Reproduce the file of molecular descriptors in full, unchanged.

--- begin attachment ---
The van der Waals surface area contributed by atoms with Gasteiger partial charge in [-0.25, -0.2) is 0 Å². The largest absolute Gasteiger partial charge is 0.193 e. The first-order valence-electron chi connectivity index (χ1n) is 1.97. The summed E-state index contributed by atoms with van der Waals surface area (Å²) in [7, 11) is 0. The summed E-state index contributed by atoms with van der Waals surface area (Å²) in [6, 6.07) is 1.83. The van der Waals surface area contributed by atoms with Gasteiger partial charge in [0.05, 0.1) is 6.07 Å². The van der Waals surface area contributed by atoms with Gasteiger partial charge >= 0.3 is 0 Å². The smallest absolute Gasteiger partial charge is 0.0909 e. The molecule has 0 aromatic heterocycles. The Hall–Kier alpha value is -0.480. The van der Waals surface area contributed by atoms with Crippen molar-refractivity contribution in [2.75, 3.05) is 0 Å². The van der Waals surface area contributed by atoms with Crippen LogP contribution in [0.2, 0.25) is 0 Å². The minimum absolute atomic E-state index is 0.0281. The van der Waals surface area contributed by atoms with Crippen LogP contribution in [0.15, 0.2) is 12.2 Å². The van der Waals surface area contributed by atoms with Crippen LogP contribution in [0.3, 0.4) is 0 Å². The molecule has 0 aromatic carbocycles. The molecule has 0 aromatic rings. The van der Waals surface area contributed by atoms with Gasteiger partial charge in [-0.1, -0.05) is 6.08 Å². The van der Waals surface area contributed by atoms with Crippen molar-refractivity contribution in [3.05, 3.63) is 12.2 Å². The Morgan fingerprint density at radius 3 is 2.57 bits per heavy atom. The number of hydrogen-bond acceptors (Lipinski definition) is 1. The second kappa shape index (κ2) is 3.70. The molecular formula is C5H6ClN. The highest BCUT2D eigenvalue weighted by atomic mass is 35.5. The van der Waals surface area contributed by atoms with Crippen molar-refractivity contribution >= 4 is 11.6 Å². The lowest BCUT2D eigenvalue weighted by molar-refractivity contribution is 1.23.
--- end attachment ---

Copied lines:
The van der Waals surface area contributed by atoms with Gasteiger partial charge in [-0.25, -0.2) is 0 Å². The largest absolute Gasteiger partial charge is 0.193 e. The first-order valence-electron chi connectivity index (χ1n) is 1.97. The summed E-state index contributed by atoms with van der Waals surface area (Å²) in [7, 11) is 0. The summed E-state index contributed by atoms with van der Waals surface area (Å²) in [6, 6.07) is 1.83. The van der Waals surface area contributed by atoms with Gasteiger partial charge in [0.05, 0.1) is 6.07 Å². The van der Waals surface area contributed by atoms with Gasteiger partial charge >= 0.3 is 0 Å². The smallest absolute Gasteiger partial charge is 0.0909 e. The molecule has 0 aromatic heterocycles. The Hall–Kier alpha value is -0.480. The van der Waals surface area contributed by atoms with Crippen molar-refractivity contribution in [2.75, 3.05) is 0 Å². The van der Waals surface area contributed by atoms with Crippen LogP contribution in [0.2, 0.25) is 0 Å². The minimum absolute atomic E-state index is 0.0281. The van der Waals surface area contributed by atoms with Crippen LogP contribution in [0.15, 0.2) is 12.2 Å². The van der Waals surface area contributed by atoms with Crippen LogP contribution in [0.3, 0.4) is 0 Å². The molecule has 0 aromatic carbocycles. The molecule has 0 aromatic rings. The van der Waals surface area contributed by atoms with Gasteiger partial charge in [-0.1, -0.05) is 6.08 Å². The van der Waals surface area contributed by atoms with Crippen molar-refractivity contribution in [3.05, 3.63) is 12.2 Å². The Morgan fingerprint density at radius 3 is 2.57 bits per heavy atom. The number of hydrogen-bond acceptors (Lipinski definition) is 1. The second kappa shape index (κ2) is 3.70. The molecular formula is C5H6ClN. The highest BCUT2D eigenvalue weighted by atomic mass is 35.5. The van der Waals surface area contributed by atoms with Crippen molar-refractivity contribution >= 4 is 11.6 Å². The lowest BCUT2D eigenvalue weighted by molar-refractivity contribution is 1.23.